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|Written by Lauren Cheal|
|Saturday, 01 March 2008 19:00|
Sweeney Todd: The Demon Barber of Fleet Street is the latest in a string of critically acclaimed dark and funny movies from filmmaker Tim Burton.
I entered the cinema to see the film knowing nothing of the storyline before hand. I had correctly guessed that the subtitle “Demon Barber of Fleet Street” hinted at some gory and gruesome subject matter, but, other than this preliminary notion, I was very much in the dark. Then, in the blackness of the movie theatre, I saw the light.
It was an odd little viewing experience, to be sure, but nestled within the oddness, I awoke to the fact that this film was something special. Sweeney Todd challenged my views about what to expect from a film, and how a good story should be told. I found myself torn between laughing at the ludicrous and wonderful songs (“The Worst Pies in London”, performed by the captivating Helena Bonham Carter as Mrs. Lovett, was superb), and being deeply moved by Johnny Depp’s somber portrayal of a disturbed barber/murderer (so often the two overlap). The seamless weaving of the film’s dark themes (mental illness, madness, and terror pervade the narrative) with the light songs and love story captivated my attention and produced a film of delightful contrasts; it was odd, but wonderfully so.
Perhaps this oddness is the real allure of Burton’s films. Over the last decade and a half his films have continually challenged preconceived notions of what a Hollywood studio film looks like. Undoubtedly, Burton’s loyal fans have developed preconceived notions of the aesthetics they expect from his work, but the films as a whole continue to actively challenge mainstream Hollywood standards. The darkness that saturates every scene of Sweeny Todd, and seems to inhabit the characters themselves, is an artistic achievement on the part of Burton and his skilled team. All of the films creative contributors, from make-up artists to costume designers to the actors themselves, deserve credit for creating the film’s dark and rich atmosphere, and the Academy of Motion Picture Arts and Sciences was fully justified in awarding Todd with an Academy Award for best Art Direction.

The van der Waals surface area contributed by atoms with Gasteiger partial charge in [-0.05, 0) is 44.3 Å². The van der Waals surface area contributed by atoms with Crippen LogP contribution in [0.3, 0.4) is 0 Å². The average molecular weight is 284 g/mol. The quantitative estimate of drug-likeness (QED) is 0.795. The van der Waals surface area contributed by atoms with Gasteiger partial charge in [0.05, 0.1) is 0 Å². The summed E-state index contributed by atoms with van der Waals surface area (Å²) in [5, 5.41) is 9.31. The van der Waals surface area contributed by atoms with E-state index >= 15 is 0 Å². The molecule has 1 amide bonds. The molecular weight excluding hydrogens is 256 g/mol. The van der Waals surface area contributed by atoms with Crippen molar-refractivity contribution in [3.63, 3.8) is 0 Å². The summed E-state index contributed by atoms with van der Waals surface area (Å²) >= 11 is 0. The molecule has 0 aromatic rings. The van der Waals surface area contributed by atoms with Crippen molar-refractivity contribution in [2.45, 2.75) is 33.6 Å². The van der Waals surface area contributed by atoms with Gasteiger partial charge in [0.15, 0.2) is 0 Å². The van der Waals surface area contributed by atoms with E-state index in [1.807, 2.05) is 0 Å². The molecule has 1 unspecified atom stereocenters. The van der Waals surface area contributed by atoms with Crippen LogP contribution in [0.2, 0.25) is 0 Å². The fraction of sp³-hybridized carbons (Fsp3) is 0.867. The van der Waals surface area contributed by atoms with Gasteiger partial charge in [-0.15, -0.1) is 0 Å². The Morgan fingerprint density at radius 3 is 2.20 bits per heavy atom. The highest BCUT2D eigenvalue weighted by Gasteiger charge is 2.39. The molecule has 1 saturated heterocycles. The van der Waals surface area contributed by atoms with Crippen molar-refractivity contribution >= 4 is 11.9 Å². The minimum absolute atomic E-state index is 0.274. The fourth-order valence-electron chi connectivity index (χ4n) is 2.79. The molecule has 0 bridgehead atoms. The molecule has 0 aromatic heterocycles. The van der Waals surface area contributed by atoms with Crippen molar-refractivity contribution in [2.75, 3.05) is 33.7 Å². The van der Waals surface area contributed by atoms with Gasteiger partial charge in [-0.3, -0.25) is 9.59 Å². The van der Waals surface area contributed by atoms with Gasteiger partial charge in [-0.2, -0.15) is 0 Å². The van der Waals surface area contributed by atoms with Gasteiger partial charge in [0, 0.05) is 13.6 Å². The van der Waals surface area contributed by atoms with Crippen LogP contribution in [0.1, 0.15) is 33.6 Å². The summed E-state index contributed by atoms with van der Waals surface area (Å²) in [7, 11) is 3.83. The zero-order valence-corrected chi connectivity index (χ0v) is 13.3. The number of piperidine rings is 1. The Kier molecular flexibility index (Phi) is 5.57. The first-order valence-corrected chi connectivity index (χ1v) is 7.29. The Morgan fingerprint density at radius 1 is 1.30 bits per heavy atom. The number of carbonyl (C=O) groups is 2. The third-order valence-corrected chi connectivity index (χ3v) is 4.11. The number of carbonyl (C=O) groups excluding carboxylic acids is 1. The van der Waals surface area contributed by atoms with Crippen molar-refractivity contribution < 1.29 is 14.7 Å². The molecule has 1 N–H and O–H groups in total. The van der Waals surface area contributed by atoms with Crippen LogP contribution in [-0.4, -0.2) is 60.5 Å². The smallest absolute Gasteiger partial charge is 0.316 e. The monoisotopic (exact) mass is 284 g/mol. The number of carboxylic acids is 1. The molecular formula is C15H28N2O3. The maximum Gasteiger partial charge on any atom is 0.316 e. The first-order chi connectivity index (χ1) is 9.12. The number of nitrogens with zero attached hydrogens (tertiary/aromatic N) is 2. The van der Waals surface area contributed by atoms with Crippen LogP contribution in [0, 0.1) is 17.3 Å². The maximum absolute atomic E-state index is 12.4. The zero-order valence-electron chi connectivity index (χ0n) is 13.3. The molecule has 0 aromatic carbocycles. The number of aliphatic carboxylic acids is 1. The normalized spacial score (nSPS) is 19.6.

Christopher Bond wrote the original Todd play, which was then adapted by Hugh Wheeler and Stephen Sondheim into the Broadway musical from which Burton’s film is adapted. This intricate chain of adaptations speaks to Hollywood’s obsession with the guaranteed “success” of sequels and re-makes (where success is measured largely on box-office numbers and financial gains for the studios); however, Sweeney Todd takes Sondheim’s play and runs with it in the best possible way. The visual depth Burton creates gives a substance to the narrative that begets a fascinating and strange viewing experience.
Sweeney Todd is a film of contrasts. The style and content of the piece contrast sharply with much of Hollywood’s more conventional productions, and the film’s artistic achievements contrast (quite nicely) with a clichéd notion of the Hollywood re-make. The story contrasts light humor with dark truth, and a love story with the darker narrative about Sweeney Todd’s tragic life. Burton has awakened me to the power of contrast as a narrative tool by employing it at every turn in his film. I feel quite lucky to have seen the light amid a brilliantly dark film.